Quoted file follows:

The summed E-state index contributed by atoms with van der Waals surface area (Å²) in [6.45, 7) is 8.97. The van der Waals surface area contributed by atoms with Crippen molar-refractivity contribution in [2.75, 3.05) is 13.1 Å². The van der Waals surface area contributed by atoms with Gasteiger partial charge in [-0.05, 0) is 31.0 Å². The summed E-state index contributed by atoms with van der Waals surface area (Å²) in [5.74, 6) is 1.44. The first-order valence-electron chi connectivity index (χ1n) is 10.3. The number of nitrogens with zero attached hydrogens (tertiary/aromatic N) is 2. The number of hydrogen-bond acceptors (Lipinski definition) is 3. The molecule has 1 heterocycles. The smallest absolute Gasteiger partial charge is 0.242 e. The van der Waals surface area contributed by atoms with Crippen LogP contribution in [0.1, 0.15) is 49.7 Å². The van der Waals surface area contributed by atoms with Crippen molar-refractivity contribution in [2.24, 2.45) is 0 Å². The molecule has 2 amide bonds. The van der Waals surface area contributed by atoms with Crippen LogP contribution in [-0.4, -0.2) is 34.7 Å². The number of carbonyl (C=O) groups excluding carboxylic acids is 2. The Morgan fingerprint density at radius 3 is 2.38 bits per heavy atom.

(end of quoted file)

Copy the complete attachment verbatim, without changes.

The summed E-state index contributed by atoms with van der Waals surface area (Å²) in [6.45, 7) is 8.97. The van der Waals surface area contributed by atoms with Crippen molar-refractivity contribution in [2.75, 3.05) is 13.1 Å². The van der Waals surface area contributed by atoms with Gasteiger partial charge in [-0.05, 0) is 31.0 Å². The summed E-state index contributed by atoms with van der Waals surface area (Å²) in [5.74, 6) is 1.44. The first-order valence-electron chi connectivity index (χ1n) is 10.3. The number of nitrogens with zero attached hydrogens (tertiary/aromatic N) is 2. The number of hydrogen-bond acceptors (Lipinski definition) is 3. The molecule has 1 heterocycles. The smallest absolute Gasteiger partial charge is 0.242 e. The van der Waals surface area contributed by atoms with Crippen LogP contribution in [0.1, 0.15) is 49.7 Å². The van der Waals surface area contributed by atoms with Crippen molar-refractivity contribution in [2.24, 2.45) is 0 Å². The molecule has 2 amide bonds. The van der Waals surface area contributed by atoms with Crippen LogP contribution in [-0.4, -0.2) is 34.7 Å². The number of carbonyl (C=O) groups excluding carboxylic acids is 2. The Morgan fingerprint density at radius 3 is 2.38 bits per heavy atom.